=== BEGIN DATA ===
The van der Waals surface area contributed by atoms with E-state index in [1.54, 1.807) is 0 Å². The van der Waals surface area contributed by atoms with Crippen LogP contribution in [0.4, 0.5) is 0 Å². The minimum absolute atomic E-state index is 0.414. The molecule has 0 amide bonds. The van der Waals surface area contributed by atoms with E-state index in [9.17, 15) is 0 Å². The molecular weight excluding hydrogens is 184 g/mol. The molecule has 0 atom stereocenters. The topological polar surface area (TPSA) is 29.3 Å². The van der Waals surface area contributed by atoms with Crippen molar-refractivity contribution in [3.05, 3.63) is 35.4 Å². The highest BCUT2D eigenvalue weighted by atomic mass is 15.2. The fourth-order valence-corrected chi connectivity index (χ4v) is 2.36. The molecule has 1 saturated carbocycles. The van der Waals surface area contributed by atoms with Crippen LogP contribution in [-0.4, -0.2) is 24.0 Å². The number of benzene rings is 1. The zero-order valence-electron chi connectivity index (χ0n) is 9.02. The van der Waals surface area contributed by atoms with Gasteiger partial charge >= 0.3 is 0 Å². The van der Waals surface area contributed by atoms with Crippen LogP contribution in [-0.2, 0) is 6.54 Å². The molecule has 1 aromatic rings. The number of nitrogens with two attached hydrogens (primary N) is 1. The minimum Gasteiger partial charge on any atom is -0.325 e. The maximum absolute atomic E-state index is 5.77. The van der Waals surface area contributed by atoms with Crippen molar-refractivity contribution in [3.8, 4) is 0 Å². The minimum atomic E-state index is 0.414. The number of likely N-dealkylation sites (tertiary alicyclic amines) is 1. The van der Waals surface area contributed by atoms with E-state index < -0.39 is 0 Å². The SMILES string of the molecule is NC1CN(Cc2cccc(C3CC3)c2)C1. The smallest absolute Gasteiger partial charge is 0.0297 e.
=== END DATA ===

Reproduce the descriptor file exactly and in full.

The van der Waals surface area contributed by atoms with E-state index in [1.54, 1.807) is 0 Å². The van der Waals surface area contributed by atoms with Crippen LogP contribution in [0.4, 0.5) is 0 Å². The minimum absolute atomic E-state index is 0.414. The molecule has 0 amide bonds. The van der Waals surface area contributed by atoms with E-state index in [9.17, 15) is 0 Å². The molecular weight excluding hydrogens is 184 g/mol. The molecule has 0 atom stereocenters. The topological polar surface area (TPSA) is 29.3 Å². The van der Waals surface area contributed by atoms with Crippen molar-refractivity contribution in [3.05, 3.63) is 35.4 Å². The highest BCUT2D eigenvalue weighted by atomic mass is 15.2. The fourth-order valence-corrected chi connectivity index (χ4v) is 2.36. The molecule has 1 saturated carbocycles. The van der Waals surface area contributed by atoms with Crippen LogP contribution in [-0.4, -0.2) is 24.0 Å². The number of benzene rings is 1. The zero-order valence-electron chi connectivity index (χ0n) is 9.02. The van der Waals surface area contributed by atoms with Gasteiger partial charge >= 0.3 is 0 Å². The van der Waals surface area contributed by atoms with Crippen LogP contribution in [-0.2, 0) is 6.54 Å². The molecule has 1 aromatic rings. The number of nitrogens with two attached hydrogens (primary N) is 1. The minimum Gasteiger partial charge on any atom is -0.325 e. The maximum absolute atomic E-state index is 5.77. The van der Waals surface area contributed by atoms with Crippen molar-refractivity contribution in [3.8, 4) is 0 Å². The minimum atomic E-state index is 0.414. The number of likely N-dealkylation sites (tertiary alicyclic amines) is 1. The van der Waals surface area contributed by atoms with E-state index < -0.39 is 0 Å². The SMILES string of the molecule is NC1CN(Cc2cccc(C3CC3)c2)C1. The smallest absolute Gasteiger partial charge is 0.0297 e.